7. Conflicting opinions have, thus been expressed by Single Judge or Division Benches of this Court as to the true scope, amplitude and extent of the power of the State Government under Section 7-F in relation to the powers mentioned in Sections 7, 7-A and Rule 6. The correctness of one or the other opinion is challenged before us.

8. We have given anxious consideration to the various decisions cited above and are of opinion that the law propounded by the Division Benches in Ram Agvan Singh's, Masood Ahmad's and Mangal Sen's rases. (1969 AH LJ 1060; 1971 All WR (HC) 336 - (AIR 1971 All 544) and 1972 All WR (HC) 412) is the correct law. The single Judge decisions in Kasim Husain's and Ram Autar's cases, (1960 All WR (HC) 406 and 1964 All WR (HC) 260) in so far as they are consistent with the said Division Bench cases, also lay down good law. However, the decisions in these two single Judge's cases, as also the decision in Ram Niwas's case, 1967 All WR (HC) 830 by the Division Bench, justifying the power of eviction on the basis of inherent jurisdiction to order restitution on the analogy of Sections 151 and 144 of the Code of Civil Procedure, do not lay down the correct law. The exercise of inherent jurisdiction is the attribute of a Court of law of general jurisdiction for every Court is constituted for the purpose of doing justice according to law and must be deemed to possess, as a necessary corollary, and as inherent in its very constitution, all such powers as may be necessary to do the right and to undo a wrong in the course of the administration of justice. Even in the case of a Court, the inherent power is not unlimited in that if a matter falls within the ambit of the express provisions of the statute, the inherent power of the Court must, to that extent, be regarded as abrogated by the Legislature. An authority or tribunal of limited jurisdiction not being a Court can have no inherent power, unless the statute confers such a power on them: and in the absence of any such conferment of power, the authority or tribunal can Pass only such orders as the provisions of the Act under which they are created, provide for. Special authorities and tribunal are constituted under special statutes and tor special objects and, therefore, it is not possible to imply inherent powers in them. In their case one must turn to the statute itself to find a power either in express terms or by necessary implication. Inherent power was held net to exist in an election tribunal in Rameshwar Dayal v. Sub-Divisional Officer. Ghatampur, ILR (1961) 2 All 298 = (AIR 1963 All 518). A perusal of Section 151 and 144 of the Code of Civil Procedure will also show that its terms apply to Courts only and not to authorities or tribunals. In the absence of an express statutory provision, an authority or tribunal cannot order restitution ex debito justitiae. The resulting situation may be unfortunate but if there is a lacuna, it would be for the Legislature to provide for the situation.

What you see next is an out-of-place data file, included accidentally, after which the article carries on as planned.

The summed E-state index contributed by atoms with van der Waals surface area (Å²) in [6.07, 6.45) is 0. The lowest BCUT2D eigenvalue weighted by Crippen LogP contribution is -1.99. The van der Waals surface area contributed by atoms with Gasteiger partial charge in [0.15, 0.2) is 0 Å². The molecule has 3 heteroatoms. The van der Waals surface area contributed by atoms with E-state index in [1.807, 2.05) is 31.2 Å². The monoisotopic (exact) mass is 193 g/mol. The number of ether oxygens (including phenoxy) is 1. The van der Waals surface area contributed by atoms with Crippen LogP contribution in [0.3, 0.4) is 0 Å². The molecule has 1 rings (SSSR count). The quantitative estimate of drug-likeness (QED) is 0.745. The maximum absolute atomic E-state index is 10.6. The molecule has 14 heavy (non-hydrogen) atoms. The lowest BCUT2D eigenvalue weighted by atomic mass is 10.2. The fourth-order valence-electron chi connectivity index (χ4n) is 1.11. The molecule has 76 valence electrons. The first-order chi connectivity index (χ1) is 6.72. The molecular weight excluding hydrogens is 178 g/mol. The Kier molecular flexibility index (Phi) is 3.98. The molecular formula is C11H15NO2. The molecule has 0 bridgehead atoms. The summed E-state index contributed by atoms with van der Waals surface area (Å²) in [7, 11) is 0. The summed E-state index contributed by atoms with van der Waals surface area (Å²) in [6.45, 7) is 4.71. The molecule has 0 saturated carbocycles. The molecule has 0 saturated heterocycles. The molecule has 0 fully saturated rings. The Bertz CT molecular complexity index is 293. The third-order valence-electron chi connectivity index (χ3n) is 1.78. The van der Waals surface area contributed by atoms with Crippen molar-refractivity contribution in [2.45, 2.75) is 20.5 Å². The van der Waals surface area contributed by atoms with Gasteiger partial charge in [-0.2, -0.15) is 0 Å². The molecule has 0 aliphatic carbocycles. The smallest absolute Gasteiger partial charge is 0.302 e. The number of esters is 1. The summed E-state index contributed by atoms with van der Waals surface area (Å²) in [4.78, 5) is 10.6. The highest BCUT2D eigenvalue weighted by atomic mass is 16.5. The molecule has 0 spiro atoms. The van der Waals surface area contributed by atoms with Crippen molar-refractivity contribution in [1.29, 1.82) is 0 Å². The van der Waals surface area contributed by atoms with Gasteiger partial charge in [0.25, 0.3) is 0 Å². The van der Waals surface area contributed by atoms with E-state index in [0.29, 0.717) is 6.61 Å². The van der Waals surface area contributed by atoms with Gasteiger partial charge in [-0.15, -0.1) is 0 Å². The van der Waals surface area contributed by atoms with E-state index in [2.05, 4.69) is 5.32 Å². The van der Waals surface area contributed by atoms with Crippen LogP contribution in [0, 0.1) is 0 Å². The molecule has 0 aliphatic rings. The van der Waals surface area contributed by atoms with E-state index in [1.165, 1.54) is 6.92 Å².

9. We, therefore, overrule the contention that the Dower to restore occupation by dispossessing the unauthorized occupant, can be justified by invoking inherent jurisdiction, which does not exist in an authority or tribunal, or by relying upon the equitable principles of restitution.